The blog of the John S. and James L. Knight Foundation
By Ryan Hill, Smithsonian – Hirshhorn Museum and Sculpture Garden
ARTLAB+’s location in the Hirshhorn Museum uniquely connects it’s afterschool programming to an inspiring collection of contemporary art. It only follows, that Caroline Elliott, the Hirshhorn’s Manager of Adult Programs, saw it as a great opportunity to develop a new gallery program around the experience of our afterschool teens. ARTLAB+ Presents is an afternoon gallery program that brings teens into the galleries to speak to the public about their digital responses to the Hirshhorn’s exhibitions. The idea came out of the need to offer the public something that would recognize both the museum’s collection and it’s relatively new teen program.
For the first program, Caroline invited ARTLABB+ mentor Dawn Quill and teen Antoine Bonner to talk about his photographic response to Barbara Kruger’s “Belief+Doubt.” Dawn saw the Kruger as a great opportunity to explore the power of words and developed a workshop that focused on the installation. She had teens look at how the scale, font, negative space, and color impacted the meaning of the words and transformed the space. Teens responded to the space by using photography and Photoshop to communicate their own reactions. Dawn said the exposure to an artist who used text in their work “helped our teens not feel they have to create a Mona Lisa to be a well-recognized as an artist in 21st century. It helped them expand their definition of what is art.”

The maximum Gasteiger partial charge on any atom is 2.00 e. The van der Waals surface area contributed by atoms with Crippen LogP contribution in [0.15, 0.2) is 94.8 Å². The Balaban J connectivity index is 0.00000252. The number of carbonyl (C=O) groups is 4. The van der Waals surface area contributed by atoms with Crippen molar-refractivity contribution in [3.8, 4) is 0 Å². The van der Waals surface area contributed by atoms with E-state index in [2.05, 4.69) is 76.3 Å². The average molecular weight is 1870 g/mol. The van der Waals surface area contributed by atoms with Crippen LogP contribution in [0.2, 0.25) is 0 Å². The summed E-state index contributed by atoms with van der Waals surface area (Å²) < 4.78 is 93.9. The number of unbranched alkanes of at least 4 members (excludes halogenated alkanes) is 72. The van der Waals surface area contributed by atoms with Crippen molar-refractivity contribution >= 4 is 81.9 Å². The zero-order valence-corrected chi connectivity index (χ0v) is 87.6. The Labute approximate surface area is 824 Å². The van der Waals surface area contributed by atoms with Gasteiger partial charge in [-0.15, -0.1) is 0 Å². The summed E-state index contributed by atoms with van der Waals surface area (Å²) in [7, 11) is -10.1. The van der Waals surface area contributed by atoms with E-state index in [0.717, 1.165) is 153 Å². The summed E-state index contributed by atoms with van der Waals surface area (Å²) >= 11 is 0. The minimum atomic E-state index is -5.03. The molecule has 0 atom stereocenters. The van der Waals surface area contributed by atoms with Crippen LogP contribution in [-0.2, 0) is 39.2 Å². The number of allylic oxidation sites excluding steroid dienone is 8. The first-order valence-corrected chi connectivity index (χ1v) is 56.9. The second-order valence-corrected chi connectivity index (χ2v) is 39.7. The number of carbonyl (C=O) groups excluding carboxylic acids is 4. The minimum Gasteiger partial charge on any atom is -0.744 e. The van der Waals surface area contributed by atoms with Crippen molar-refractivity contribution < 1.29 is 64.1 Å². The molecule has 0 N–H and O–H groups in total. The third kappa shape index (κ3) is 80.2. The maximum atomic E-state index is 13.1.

Dawn also coached Antoine on public speaking and articulating his ideas. Antoine’s photographs were shown to visitors on several iPads. He remarked that he was proud to show his artwork and the experience made him feel more comfortable speaking in front of people. Museum visitors asked him questions about what aspects of his work were planned and what were surprises. Antoine said it would be fun for him to present his work again.
The Hirshhorn looks forward to more teens participating in ARTLAB+ Presents. These presentations integrate youth voices into the museum’s dialogue around art, introduce the museum visitor to a younger generation using digital media, and gives those teens a chance to represent their identities as developing artists in a public setting.
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